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Home » MONEY MATTERS » Income, Budgeting, & Debt » Don’t Count on Credit Card Forbearance if You are a Good Customer
Income, Budgeting, & Debt

Don’t Count on Credit Card Forbearance if You are a Good Customer

Have you ever been in the spot where you have to make choices about which bills you will pay and which will have to wait?  Well, my family is almost there.  Though we have been hanging on pretty well since The Man’s job loss, things have finally gotten to the nitty gritty.  It is becoming apparent that within the very near future we will have to make a decision between buying food and making credit card payments.  Thankfully, this should be of short duration, since my husband did just start a new job (yes, we are all MUCH relieved!); and after a 2-month training period — during which he receives reduced pay — his salary will become something we can live on again.

I thought it was best to try for credit card forbearance BEFORE you get into a tight spot. I guess that's not true anymore! But I’m not stupid.  I can read the writing on the wall.  I know that if I choose food over credit card payments, even for a short time, there will be fees added to my credit card accounts and reports sent to credit score companies.

I would like to avoid that BEFORE it happens, thank you very much.  Because I am a good customer, and I want to remain so.

So I made a phone call to Discover, which is who we have our largest balance with and consequently the largest minimum payment.  Discover’s minimum payment is always more percentage-wise than any other credit card company, anyway — which normally I like, because it means my balance goes down more.  But when hard choices are being made, that’s when that higher minimum payment is difficult to come up with.

So I asked Discover if they could temporarily reduce my minimum payment.  Maybe just for about 6 months, until my husband is fully out of training and has been earning what will now be his regular income for long enough for us to get caught up again.

This is called “credit card forbearance” — when a credit card company allows a customer to skip payments or pay less than the minimum for a specified period of time.

Not surprisingly, the first customer service agent I spoke to said she needed to send me somewhere else.  She transferred me to what I think she called the “cardmember action team.”  (BTW, Discover has agents that are clearly located in the continental US, are easy to understand, and communicate like intelligent human beings.  Just sayin’.)

The new gal did not have good news for me.  She said they had no option for reducing the minimum payment “at this time.”  I expressed my disappointment and asked to speak to a supervisor.  She willingly complied.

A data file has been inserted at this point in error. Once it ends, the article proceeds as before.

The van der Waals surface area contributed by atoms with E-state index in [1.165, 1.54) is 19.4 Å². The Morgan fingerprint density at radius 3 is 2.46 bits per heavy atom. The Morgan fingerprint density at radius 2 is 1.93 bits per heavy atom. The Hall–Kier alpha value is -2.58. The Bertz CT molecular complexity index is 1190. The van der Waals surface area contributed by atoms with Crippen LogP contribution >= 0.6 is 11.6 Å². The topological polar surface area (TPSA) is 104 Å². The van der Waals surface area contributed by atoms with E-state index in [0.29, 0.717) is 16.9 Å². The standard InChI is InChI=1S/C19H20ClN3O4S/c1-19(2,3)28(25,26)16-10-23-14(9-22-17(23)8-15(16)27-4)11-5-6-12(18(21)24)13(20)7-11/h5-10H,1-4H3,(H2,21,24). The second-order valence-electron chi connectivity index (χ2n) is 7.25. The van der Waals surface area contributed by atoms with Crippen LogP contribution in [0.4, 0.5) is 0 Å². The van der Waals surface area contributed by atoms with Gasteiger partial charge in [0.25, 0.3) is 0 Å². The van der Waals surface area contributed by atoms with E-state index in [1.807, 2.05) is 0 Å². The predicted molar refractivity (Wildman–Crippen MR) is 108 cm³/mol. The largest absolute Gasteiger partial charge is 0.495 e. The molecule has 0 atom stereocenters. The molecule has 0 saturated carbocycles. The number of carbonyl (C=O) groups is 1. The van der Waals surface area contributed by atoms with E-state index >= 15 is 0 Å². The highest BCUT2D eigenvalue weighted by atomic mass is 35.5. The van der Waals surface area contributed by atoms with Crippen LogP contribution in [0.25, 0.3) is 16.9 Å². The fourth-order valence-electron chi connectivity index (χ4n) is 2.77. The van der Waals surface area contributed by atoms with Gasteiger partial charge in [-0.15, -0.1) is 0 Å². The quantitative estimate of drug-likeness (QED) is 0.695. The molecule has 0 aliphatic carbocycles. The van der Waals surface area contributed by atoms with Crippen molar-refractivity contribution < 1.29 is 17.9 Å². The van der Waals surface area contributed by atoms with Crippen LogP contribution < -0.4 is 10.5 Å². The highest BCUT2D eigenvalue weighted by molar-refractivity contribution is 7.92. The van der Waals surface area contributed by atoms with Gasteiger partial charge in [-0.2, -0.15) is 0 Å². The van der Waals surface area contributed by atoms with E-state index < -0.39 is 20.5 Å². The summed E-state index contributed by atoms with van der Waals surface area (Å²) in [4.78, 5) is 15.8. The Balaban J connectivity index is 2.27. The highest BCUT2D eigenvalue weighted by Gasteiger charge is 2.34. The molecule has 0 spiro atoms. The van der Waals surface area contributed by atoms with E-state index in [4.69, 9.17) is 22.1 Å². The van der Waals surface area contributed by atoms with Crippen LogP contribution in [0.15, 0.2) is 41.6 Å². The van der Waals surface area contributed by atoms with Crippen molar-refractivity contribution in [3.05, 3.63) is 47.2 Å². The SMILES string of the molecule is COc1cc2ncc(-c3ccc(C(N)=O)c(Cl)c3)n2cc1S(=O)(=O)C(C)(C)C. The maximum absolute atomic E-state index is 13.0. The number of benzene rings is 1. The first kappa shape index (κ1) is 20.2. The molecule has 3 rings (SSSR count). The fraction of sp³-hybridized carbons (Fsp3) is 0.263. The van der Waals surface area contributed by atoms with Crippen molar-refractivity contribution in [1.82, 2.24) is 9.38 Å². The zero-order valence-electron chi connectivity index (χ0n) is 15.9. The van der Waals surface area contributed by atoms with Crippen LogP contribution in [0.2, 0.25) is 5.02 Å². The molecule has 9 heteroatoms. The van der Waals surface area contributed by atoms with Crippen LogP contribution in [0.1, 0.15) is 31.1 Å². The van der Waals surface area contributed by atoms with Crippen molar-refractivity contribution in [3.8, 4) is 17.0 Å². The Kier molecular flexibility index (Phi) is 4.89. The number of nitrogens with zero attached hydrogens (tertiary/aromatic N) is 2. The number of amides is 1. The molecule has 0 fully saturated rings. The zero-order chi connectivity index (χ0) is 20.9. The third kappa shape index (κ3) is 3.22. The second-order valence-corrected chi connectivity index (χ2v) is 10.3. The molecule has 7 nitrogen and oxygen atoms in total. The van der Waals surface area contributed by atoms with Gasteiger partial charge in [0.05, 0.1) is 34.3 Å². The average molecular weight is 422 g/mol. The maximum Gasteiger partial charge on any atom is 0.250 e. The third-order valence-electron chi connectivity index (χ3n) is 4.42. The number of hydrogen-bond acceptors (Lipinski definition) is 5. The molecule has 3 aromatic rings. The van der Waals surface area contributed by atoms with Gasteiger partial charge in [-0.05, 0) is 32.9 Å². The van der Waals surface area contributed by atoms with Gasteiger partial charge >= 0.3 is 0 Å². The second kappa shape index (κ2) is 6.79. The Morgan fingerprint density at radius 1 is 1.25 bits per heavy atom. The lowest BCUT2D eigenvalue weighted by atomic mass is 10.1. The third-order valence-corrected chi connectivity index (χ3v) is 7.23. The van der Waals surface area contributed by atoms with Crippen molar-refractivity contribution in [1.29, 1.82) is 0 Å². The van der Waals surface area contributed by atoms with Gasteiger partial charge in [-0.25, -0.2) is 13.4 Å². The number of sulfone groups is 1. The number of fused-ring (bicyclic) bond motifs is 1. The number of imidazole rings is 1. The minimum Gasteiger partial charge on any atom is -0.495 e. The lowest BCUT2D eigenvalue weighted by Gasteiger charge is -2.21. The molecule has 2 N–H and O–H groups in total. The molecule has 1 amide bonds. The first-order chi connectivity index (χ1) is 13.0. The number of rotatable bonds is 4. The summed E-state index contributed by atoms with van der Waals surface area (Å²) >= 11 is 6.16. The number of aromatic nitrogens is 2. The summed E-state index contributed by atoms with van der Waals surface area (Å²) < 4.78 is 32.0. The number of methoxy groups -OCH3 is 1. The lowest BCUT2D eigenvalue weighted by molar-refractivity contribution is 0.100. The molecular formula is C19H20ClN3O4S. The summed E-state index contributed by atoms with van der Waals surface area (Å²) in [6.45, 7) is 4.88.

Ms. Supervisor had the same answer as everyone before her.  She did say that different options are available at different times, and if I call back in a few weeks, there might be a different answer.  She was appropriately sorry that she could not help me.  But the punch line was still that she could not help me.

WHY COULD SHE NOT HELP ME?  BECAUSE I AM A GOOD CUSTOMER.  Ms. Discover Supervisor was honest when I asked her the point blank question, “are there more options available after I miss a payment?”  She said yes.  I am grateful that she was truthful with me, but it does show up the big flaw in the system.

The truth of the matter is that credit card forbearance is a lie for good customers such as you and me.  I am not late on payments yet.  I am trying to call ahead of time to avert a crisis.  But both Discover and Citibank (whom I called a few days later) were adamant that there was nothing they could do for me, since my account is still in good standing.

Both companies were quick to reassure me that they do not report to credit score companies until the account is fully 30 days past due.  Well, thank you very much, but that is small potatoes.  I do not want to be late AT ALL.  I am willing to pay a portion of the payment in good faith.  I am willing to pay the entire balance over time and not resort to consolidation or settlement.  But that is not enough for them to be willing to help me before I run aground.

The system that says that you have to be a bad customer before you can receive help is a faulty system.   And to me, it is proof that serving the customer only goes so far for the credit card industry.  They don’t really want you in a good place financially.  They make more money when you can’t pay your debts in full each month.

So OF COURSE they’re not gonna “help” you until you are completely under their thumb with a late payment or two.  That’s when they have you right where they want you.  They want your blood AND your first-born child.  They want you to be so stuck in their system that it is not easy for you to get out.

“You can check out any time you like, but you can never leave…” –the Eagles, Hotel California

As credit card companies go, my own experience is that Discover is perhaps the best.  Calling there is always a pleasant experience, even when they have to say no.  But the fact is, they still have to say no, because that’s the system.

The moral of this story is to stay away from credit cards.  It is too easy, even with the best of intentions to pay off your balance every month, to get sucked in.  And then when there is an unexpected income reduction or loss, you cannot expect credit card forbearance, or help of any kind, until AFTER your ship is taking on so much water that you are manning the life boats and hoping not to drown.

All of this makes me even more motivated to start starving the credit card beast instead of feeding it what it wants.  Becoming debt free has never been more important to me.   Are you with me?

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I’m Ann (aka Annie), a veteran homeschool mom of five who HATES complicated!
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